Nadal has closed the gap to 545 points in the South African Airways ATP Rankings behind Federer. Federer has 6,600 points to Nadal’s 6,055. Nadal came into Wimbledon 1,145 points behind Federer.

Nadal’s fifth career Grand Slam title (5-2) gives him the most among Spaniards, surpassing Santana (4). Nadal is the second player – after Federer in 2004, ‘06-07 – to win two of the first three Grand Slam titles in a season since Pete Sampras won the Australian Open and Wimbledon in 1997.

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The 22-year-old held two of four championship points in the fourth set tie-break at 7-6 and 8-7, but Federer fought back to within sight of winning a sixth successive Wimbledon singles crown. The Swiss shares the record of five straight triumphs with Englishman Laurie Doherty (1902-06) and Borg (1976-1980).

“Federer is a great champion,” said Nadal. “His attitude always is positive when he loses or when he wins. I always have a lot of respect for him. I admire him a lot. We have a very good relationship.”

Federer had been trying to become the first player since 1927 to come back from a two-set deficit in the Wimbledon final and win. That year Henri Cochet defeated French compatriot Jean Borotra 4-6, 4-6, 6-3, 6-4, 7-5. Federer was attempting to come back from a two-set deficit and win for the fourth time in his career.

“[It is] probably my hardest loss, by far,” said Federer. “I thought I played well. [But I] missed too many chances obviously in the first couple of sets. Rafa played well. I’m happy we lived up to the expectations. I’m happy the way I fought. That’s all I could really do.”

The last male to have saved match points and won a Wimbledon singles final was American Bob Falkenburg, who saved two match points against John Bromwich of Australia in 1948.

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Nadal now holds a 12-6 career lead (9-1 on clay, 2-3 on hard, 1-2 on grass) against Federer. It was their 14th overall meeting in a final (Nadal leads 10-4). This was the sixth career meeting in a Grand Slam final between the two superstars (Nadal leads 4-2), which is the most in the Open Era.

Nadal improved his match winning streak to 24 in a row since his last loss to compatriot and former World No. 1 Juan Carlos Ferrero in the opening round at Masters Series Rome on May 7. It is also Nadal’s fourth straight title (Masters Series Hamburg, Roland Garros, Queen’s, Wimbledon) and an ATP-best sixth title of the year.

Federer’s all-time record 65-match winning streak on grass, including 40 in a row at Wimbledon, comes to an end (since his last loss to Croatian Mario Ancic in the first round at Wimbledon six years ago). Federer’s unbeaten streak in 10 career grass court finals also ends.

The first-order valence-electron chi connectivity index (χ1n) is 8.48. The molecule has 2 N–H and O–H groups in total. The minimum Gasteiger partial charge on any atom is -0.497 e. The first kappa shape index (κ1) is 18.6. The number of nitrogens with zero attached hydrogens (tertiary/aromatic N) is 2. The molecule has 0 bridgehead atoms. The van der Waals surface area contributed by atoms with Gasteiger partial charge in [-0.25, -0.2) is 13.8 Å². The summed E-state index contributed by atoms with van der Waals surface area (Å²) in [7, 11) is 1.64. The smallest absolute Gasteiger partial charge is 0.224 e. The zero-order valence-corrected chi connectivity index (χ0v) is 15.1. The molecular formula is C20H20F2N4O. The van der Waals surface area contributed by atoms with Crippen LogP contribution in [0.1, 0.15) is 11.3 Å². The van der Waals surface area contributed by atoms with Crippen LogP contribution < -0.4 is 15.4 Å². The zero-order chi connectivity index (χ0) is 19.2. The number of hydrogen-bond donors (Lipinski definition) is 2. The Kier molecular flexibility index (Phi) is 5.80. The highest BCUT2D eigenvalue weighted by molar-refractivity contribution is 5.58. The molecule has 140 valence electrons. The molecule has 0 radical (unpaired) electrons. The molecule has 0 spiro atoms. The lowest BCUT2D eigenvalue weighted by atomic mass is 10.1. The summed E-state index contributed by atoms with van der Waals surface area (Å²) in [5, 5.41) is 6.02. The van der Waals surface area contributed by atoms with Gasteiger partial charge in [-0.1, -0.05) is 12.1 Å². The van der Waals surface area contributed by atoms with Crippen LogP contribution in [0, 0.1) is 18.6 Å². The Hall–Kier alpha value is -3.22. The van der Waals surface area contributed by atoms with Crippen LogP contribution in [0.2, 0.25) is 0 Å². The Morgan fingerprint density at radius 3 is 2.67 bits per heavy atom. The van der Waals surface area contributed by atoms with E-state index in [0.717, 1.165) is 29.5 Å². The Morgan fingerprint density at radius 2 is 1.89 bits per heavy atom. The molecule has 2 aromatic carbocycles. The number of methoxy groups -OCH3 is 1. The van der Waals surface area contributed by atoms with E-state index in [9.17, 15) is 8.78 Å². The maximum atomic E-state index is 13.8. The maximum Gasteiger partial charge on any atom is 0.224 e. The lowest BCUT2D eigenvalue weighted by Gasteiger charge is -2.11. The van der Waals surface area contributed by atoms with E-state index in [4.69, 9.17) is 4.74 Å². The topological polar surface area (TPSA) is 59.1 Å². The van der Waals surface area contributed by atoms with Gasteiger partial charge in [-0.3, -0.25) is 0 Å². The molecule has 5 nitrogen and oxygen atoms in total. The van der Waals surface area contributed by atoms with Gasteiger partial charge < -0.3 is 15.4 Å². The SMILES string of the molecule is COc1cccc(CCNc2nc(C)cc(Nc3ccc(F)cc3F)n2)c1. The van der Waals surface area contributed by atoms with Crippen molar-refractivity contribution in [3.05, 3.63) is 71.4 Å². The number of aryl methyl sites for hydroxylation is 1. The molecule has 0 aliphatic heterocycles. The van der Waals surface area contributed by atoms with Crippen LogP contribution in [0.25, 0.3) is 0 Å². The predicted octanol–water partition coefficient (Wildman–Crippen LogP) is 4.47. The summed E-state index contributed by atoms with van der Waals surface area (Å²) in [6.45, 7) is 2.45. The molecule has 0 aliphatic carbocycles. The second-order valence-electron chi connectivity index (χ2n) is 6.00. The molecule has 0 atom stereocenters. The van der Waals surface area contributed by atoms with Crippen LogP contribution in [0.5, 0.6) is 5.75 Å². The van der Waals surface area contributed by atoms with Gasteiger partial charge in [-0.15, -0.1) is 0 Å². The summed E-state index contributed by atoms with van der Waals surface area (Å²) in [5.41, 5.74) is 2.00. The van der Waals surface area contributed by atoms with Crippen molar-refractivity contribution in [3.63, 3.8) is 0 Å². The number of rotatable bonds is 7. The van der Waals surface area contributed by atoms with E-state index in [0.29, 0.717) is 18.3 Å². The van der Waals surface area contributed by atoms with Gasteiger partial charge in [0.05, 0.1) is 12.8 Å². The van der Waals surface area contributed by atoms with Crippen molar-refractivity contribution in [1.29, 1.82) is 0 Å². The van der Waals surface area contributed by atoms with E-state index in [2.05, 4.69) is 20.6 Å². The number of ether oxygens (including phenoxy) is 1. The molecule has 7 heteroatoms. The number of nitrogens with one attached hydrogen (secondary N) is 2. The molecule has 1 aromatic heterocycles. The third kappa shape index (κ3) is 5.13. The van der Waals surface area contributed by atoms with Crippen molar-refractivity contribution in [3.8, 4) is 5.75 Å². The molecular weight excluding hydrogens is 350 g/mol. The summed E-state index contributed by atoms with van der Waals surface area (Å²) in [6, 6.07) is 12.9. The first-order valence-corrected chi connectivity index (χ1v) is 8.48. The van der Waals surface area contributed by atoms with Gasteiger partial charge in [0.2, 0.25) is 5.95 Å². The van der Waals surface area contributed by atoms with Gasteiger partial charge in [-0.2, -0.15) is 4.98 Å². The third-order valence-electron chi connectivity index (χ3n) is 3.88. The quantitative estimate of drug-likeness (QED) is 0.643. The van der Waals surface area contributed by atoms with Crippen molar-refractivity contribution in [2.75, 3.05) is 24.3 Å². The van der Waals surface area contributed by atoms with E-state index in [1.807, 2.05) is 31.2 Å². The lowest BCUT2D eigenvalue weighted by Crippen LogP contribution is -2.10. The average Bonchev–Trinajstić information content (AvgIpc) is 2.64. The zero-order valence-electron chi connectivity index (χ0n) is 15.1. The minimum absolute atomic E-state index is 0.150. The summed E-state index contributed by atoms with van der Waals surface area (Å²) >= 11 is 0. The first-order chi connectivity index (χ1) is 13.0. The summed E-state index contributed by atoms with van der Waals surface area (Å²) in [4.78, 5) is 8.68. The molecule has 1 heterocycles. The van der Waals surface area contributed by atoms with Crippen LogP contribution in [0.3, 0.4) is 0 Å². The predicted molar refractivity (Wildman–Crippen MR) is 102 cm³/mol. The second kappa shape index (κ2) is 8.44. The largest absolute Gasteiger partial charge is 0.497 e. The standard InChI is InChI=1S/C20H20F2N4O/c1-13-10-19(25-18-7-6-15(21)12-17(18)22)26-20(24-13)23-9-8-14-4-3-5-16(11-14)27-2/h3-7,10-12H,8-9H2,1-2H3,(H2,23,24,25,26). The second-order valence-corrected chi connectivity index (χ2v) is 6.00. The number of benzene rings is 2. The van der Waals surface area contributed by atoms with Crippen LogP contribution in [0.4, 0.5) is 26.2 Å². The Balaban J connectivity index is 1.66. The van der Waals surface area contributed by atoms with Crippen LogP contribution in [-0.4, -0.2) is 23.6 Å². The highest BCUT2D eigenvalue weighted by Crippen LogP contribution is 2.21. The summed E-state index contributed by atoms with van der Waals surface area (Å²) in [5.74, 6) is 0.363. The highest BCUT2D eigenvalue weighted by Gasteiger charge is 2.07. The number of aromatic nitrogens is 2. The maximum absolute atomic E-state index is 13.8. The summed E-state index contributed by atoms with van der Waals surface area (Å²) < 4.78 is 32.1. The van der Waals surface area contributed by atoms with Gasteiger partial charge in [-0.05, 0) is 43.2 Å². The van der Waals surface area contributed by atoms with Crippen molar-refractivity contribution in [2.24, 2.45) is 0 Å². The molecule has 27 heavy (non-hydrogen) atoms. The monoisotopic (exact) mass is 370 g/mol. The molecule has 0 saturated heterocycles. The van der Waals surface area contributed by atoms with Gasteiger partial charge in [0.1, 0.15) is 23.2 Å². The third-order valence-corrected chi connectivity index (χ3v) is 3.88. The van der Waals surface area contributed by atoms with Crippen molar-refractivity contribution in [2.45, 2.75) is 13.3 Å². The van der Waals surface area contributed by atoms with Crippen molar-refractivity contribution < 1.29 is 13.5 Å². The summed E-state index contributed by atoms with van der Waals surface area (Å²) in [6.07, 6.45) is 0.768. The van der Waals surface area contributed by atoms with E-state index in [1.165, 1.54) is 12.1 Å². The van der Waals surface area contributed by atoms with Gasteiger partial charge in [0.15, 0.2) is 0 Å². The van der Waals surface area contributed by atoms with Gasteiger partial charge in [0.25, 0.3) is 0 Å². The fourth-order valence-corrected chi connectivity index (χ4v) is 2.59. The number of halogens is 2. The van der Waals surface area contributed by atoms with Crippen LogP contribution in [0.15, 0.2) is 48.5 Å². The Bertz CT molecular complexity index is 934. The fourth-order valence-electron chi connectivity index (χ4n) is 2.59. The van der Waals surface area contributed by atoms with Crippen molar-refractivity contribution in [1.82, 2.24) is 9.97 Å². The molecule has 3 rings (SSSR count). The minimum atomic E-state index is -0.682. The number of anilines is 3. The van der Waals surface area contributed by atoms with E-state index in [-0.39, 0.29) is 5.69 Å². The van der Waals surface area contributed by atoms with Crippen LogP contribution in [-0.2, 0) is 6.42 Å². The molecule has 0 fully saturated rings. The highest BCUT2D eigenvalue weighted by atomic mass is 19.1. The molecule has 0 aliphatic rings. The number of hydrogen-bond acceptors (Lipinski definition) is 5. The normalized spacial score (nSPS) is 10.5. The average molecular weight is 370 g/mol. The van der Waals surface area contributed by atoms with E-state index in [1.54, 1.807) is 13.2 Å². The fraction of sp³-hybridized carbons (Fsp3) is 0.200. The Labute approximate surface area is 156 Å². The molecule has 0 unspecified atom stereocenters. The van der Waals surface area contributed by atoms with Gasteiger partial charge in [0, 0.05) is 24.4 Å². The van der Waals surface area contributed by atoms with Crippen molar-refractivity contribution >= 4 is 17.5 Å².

Since Roland Garros in 2005 when Nadal captured his first Grand Slam crown, 13 of the last 14 Grand Slam titles have been won by Federer (8) or Nadal (5). The lone exception came at the Australian Open in January when Novak Djokovic broke through to win his first Slam title.

The 2008 Wimbledon final was the third time in the Open Era that the same two players had met in the championship of a Grand Slam tournament for three consecutive years. The others were Federer and Nadal at Roland Garros (2006-08) and from 1988-90 at Wimbledon where Sweden’s Stefan Edberg defeated Boris Becker of Germany in two of the three years.

In the mixed doubles final, which did not start until 8:32pm BST, American Bob Bryan and Samantha Stosur of Australia upset top seeds Mike Bryan and Katarina Srebotnik of Slovenia 7-5, 6-4 in 61 minutes on Court One.


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Serena Williams beats Barbora Strycova to reach Wimbledon final

  • Posted: Jul 11, 2019
Wimbledon 2019 on the BBC
Venue: All England Club Dates: 1-14 July
Coverage: Live across BBC TV, radio and online with extensive coverage on BBC iPlayer, Red Button, Connected TVs and mobile app. Full details

Serena Williams made light work of Barbora Strycova to reach the Wimbledon final and stand one win away from a record-equalling 24th Grand Slam title.

The American was just too powerful for the Czech in a 6-1 6-2 win that set up a final against Romania’s Simona Halep.

Williams, chasing an eighth singles title here, dominated throughout against Strycova, who at 33 was the oldest Grand Slam semi-final debutant.

The American wrapped up victory with just 59 minutes on the clock.